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Lawmakers Say Voted For Tahaffuz-e-Bunyad-e-Islam Bill ‘Without Reading Document’

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Punjab Assembly lawmakers have expressed remorse over their decision to support the Tahaffuz-e-Bunyad-e-Islam Bill, saying they voted for the bill without ‘reading the draft’.

During the proceedings on Friday, the MPAs from the opposition and treasury benches withdrew their support to the bill, saying they would not endorse a document that would ‘fan sectarian divides in the province’.

Pakistan Tehreek-e-Insaf (PTI) lawmakers termed it a ‘conspiracy’ against the government and demanded that the government amend the bill with the approval of the Federal Shariat Court.

PML-N MPA Ashraf Rasool said that the bill was passed at the behest of Shahzad Akbar, who is a prime minister’s aide on accountability.

The lawmakers said that they could not condone such a documents that would direct a person which sect one should belong to. They demanded recalling and amending the bill by seeking recommendations from a committee of clerics comprising all schools of thought.

Moreover, pointing out flaws in the procedures, the PTI lawmakers argued if the bill was tabled as an official business, then cabinet’s approval for the draft should be presented. And if it was a private member bill, then they demanded to know the standing committee that vetted the bill.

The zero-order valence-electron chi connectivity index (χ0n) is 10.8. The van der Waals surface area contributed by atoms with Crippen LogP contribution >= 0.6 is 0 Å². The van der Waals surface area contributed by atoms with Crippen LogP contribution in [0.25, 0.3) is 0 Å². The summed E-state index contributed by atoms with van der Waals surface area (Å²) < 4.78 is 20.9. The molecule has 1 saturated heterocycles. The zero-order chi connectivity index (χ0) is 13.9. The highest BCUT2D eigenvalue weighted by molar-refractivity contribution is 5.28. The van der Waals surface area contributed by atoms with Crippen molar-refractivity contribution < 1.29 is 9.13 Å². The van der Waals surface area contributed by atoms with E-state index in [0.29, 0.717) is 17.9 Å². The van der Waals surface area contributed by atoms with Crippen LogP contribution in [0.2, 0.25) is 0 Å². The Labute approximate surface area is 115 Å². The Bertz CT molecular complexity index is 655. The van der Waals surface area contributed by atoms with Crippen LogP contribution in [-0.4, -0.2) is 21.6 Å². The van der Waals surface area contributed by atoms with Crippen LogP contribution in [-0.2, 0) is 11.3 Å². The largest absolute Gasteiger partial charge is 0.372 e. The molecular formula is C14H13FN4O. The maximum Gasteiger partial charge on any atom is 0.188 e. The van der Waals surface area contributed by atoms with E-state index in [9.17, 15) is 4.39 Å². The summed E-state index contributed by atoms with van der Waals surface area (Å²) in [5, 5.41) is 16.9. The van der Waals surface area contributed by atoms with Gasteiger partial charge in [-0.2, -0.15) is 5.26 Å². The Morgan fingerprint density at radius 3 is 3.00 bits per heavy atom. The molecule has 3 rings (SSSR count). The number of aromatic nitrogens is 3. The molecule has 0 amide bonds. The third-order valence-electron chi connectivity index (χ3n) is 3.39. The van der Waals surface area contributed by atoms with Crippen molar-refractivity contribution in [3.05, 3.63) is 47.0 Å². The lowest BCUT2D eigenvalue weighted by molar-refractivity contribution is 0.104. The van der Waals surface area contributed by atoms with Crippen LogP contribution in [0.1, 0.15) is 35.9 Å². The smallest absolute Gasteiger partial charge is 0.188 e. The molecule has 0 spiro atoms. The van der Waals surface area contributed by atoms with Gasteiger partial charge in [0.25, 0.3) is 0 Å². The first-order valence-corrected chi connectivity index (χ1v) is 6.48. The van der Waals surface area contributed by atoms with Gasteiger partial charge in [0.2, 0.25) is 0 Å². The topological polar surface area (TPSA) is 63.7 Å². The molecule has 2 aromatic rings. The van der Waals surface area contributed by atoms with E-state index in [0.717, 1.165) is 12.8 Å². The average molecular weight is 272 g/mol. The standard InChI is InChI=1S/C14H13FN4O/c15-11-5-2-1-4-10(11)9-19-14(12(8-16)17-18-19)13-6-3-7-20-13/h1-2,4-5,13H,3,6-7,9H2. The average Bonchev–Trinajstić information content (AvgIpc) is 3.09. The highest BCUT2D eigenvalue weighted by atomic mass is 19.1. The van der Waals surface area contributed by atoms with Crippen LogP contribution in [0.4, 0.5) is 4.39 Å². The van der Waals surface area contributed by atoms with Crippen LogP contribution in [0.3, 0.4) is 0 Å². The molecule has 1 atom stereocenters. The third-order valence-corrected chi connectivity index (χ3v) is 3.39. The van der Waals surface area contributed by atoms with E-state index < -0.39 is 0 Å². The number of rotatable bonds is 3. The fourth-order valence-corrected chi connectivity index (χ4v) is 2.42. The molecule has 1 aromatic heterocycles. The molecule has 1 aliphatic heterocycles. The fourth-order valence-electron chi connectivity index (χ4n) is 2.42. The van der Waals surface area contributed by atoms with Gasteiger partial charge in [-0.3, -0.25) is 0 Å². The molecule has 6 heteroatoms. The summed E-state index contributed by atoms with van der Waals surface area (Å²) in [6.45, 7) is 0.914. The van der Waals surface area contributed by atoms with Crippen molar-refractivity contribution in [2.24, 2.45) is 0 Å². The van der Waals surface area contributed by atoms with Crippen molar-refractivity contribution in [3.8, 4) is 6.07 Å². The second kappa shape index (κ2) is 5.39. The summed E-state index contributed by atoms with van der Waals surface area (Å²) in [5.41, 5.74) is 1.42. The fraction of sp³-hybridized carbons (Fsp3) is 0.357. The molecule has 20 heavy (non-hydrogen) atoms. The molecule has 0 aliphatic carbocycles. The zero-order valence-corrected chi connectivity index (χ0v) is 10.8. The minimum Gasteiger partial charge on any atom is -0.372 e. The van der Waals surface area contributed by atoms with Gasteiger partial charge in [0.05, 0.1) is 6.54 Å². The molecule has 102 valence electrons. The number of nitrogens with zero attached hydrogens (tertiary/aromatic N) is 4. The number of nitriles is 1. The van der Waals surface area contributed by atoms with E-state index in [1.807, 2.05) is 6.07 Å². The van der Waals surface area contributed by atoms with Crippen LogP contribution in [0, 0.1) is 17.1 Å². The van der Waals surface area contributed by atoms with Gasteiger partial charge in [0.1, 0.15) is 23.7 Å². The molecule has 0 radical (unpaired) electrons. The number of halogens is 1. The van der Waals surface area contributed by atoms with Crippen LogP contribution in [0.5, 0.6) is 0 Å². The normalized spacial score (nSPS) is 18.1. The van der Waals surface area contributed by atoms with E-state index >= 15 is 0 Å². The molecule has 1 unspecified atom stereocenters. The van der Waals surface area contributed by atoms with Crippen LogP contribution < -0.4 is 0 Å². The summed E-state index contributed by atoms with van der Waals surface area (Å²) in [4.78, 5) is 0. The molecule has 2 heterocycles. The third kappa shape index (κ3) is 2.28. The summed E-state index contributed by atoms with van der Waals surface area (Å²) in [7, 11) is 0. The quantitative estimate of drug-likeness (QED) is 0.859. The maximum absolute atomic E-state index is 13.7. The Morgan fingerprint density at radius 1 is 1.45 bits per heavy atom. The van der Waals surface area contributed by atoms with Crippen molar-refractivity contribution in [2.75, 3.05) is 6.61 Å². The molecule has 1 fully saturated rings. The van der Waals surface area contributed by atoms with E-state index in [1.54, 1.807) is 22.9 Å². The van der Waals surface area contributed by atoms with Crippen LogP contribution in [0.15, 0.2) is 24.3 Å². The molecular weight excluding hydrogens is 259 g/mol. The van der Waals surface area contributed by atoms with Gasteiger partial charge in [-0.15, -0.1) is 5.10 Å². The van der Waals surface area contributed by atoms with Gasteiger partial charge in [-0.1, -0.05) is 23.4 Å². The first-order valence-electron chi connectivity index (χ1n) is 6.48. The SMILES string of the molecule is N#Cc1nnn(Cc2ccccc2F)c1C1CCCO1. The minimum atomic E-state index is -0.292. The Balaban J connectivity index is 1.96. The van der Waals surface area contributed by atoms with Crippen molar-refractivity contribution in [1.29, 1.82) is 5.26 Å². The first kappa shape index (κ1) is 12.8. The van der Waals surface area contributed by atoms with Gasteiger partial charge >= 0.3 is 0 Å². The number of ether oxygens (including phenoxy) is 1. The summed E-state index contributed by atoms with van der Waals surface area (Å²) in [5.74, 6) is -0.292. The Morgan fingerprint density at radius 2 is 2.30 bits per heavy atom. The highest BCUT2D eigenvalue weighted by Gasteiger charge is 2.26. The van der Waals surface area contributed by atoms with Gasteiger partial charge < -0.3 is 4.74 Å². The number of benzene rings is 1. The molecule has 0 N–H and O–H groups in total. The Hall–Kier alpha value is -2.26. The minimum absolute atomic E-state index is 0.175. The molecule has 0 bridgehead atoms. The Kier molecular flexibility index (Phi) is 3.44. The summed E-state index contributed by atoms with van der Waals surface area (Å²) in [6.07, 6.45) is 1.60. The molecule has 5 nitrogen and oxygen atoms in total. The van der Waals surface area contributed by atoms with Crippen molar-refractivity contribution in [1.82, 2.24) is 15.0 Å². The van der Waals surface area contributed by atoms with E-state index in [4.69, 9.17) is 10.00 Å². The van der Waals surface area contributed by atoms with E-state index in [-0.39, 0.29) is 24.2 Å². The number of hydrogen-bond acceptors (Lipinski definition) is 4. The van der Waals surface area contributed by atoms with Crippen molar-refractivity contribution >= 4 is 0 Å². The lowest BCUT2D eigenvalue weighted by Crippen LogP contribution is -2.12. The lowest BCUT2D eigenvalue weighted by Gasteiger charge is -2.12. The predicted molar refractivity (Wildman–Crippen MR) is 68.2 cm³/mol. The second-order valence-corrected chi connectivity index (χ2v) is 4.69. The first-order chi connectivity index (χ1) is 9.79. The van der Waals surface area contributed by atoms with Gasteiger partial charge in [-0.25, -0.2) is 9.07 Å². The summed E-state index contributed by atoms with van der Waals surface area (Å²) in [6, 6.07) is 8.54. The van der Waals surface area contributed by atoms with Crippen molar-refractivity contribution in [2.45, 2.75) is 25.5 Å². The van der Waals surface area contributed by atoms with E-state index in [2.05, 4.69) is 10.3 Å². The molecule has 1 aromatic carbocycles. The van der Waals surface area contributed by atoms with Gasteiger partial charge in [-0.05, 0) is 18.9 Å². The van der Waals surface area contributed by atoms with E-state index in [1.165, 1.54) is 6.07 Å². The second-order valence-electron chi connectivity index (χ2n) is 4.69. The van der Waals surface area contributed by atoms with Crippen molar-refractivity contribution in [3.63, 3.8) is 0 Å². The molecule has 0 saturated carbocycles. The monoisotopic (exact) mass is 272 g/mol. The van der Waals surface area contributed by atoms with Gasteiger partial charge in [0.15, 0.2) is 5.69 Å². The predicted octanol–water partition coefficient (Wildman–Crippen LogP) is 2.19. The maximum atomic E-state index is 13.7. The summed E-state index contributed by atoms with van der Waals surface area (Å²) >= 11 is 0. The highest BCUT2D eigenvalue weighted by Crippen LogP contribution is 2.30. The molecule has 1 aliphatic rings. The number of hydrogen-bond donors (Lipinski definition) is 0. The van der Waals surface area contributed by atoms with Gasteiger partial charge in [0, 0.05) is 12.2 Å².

PPP parliamentary leader Syed Hassan Murtaza, who was a member of the committee, also disowned the bill admitting that he was part of the panel but had not been informed about its vetting process.

At this, Raja Basharat, who is the provincial law minister and the member of Pakistan Muslim League-Q, said that objections to the bill had been raised after its approval and that’s why it was not sent to the governor for signing it into law.

Last month, Punjab Assembly passed the bill that the provincial government sweeping powers to censor information by barring any publisher, editor, or translator, from printing or publishing any text that is deemed ‘un-Islamic’ or ‘objectionable’ by the government.

According to the bill, the Directorate General of Public Relations (DGPR) is empowered to visit and inspect the premises of the printing presses, offices of the publication houses and book stores. The DGPR also has the authority to refuse permission to import, print, or publish a book ‘if it is prejudicial to the national interest, culture, religious and sectarian harmony’.


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